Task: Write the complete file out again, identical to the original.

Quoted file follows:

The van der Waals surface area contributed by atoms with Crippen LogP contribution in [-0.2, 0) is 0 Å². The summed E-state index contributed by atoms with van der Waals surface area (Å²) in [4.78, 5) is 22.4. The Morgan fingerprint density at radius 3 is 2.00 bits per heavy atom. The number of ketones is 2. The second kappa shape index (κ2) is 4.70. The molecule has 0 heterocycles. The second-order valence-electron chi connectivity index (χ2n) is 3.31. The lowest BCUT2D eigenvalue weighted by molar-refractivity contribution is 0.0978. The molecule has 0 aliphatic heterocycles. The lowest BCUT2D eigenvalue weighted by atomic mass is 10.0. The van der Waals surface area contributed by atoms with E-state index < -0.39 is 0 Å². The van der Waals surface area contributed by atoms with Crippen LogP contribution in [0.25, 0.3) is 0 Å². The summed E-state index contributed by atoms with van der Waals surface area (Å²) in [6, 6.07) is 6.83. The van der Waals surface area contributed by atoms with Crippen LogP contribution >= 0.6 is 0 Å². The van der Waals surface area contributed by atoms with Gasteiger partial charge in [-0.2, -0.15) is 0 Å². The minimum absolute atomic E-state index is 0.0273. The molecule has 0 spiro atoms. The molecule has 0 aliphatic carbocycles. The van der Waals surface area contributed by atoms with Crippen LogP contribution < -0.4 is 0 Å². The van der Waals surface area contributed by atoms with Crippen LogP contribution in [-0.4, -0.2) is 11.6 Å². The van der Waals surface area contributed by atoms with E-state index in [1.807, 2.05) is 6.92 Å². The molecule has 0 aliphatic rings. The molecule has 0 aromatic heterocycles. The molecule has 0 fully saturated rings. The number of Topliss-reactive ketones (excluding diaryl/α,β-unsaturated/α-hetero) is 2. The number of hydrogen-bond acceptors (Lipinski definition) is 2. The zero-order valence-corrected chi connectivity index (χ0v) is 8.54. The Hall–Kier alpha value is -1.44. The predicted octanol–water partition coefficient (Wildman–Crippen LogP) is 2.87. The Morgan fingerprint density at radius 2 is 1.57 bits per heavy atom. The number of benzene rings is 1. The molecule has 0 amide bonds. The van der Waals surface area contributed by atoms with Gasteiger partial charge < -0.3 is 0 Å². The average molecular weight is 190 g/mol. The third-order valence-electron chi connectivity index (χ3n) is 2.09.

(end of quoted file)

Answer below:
The van der Waals surface area contributed by atoms with Crippen LogP contribution in [-0.2, 0) is 0 Å². The summed E-state index contributed by atoms with van der Waals surface area (Å²) in [4.78, 5) is 22.4. The Morgan fingerprint density at radius 3 is 2.00 bits per heavy atom. The number of ketones is 2. The second kappa shape index (κ2) is 4.70. The molecule has 0 heterocycles. The second-order valence-electron chi connectivity index (χ2n) is 3.31. The lowest BCUT2D eigenvalue weighted by molar-refractivity contribution is 0.0978. The molecule has 0 aliphatic heterocycles. The lowest BCUT2D eigenvalue weighted by atomic mass is 10.0. The van der Waals surface area contributed by atoms with E-state index < -0.39 is 0 Å². The van der Waals surface area contributed by atoms with Crippen LogP contribution in [0.25, 0.3) is 0 Å². The summed E-state index contributed by atoms with van der Waals surface area (Å²) in [6, 6.07) is 6.83. The van der Waals surface area contributed by atoms with Crippen LogP contribution >= 0.6 is 0 Å². The van der Waals surface area contributed by atoms with Gasteiger partial charge in [-0.2, -0.15) is 0 Å². The minimum absolute atomic E-state index is 0.0273. The molecule has 0 spiro atoms. The molecule has 0 aliphatic carbocycles. The van der Waals surface area contributed by atoms with Crippen LogP contribution < -0.4 is 0 Å². The van der Waals surface area contributed by atoms with Crippen LogP contribution in [-0.4, -0.2) is 11.6 Å². The van der Waals surface area contributed by atoms with E-state index in [1.807, 2.05) is 6.92 Å². The molecule has 0 aliphatic rings. The molecule has 0 aromatic heterocycles. The molecule has 0 fully saturated rings. The number of Topliss-reactive ketones (excluding diaryl/α,β-unsaturated/α-hetero) is 2. The number of hydrogen-bond acceptors (Lipinski definition) is 2. The zero-order valence-corrected chi connectivity index (χ0v) is 8.54. The Hall–Kier alpha value is -1.44. The predicted octanol–water partition coefficient (Wildman–Crippen LogP) is 2.87. The Morgan fingerprint density at radius 2 is 1.57 bits per heavy atom. The number of benzene rings is 1. The molecule has 0 amide bonds. The van der Waals surface area contributed by atoms with Gasteiger partial charge < -0.3 is 0 Å². The average molecular weight is 190 g/mol. The third-order valence-electron chi connectivity index (χ3n) is 2.09.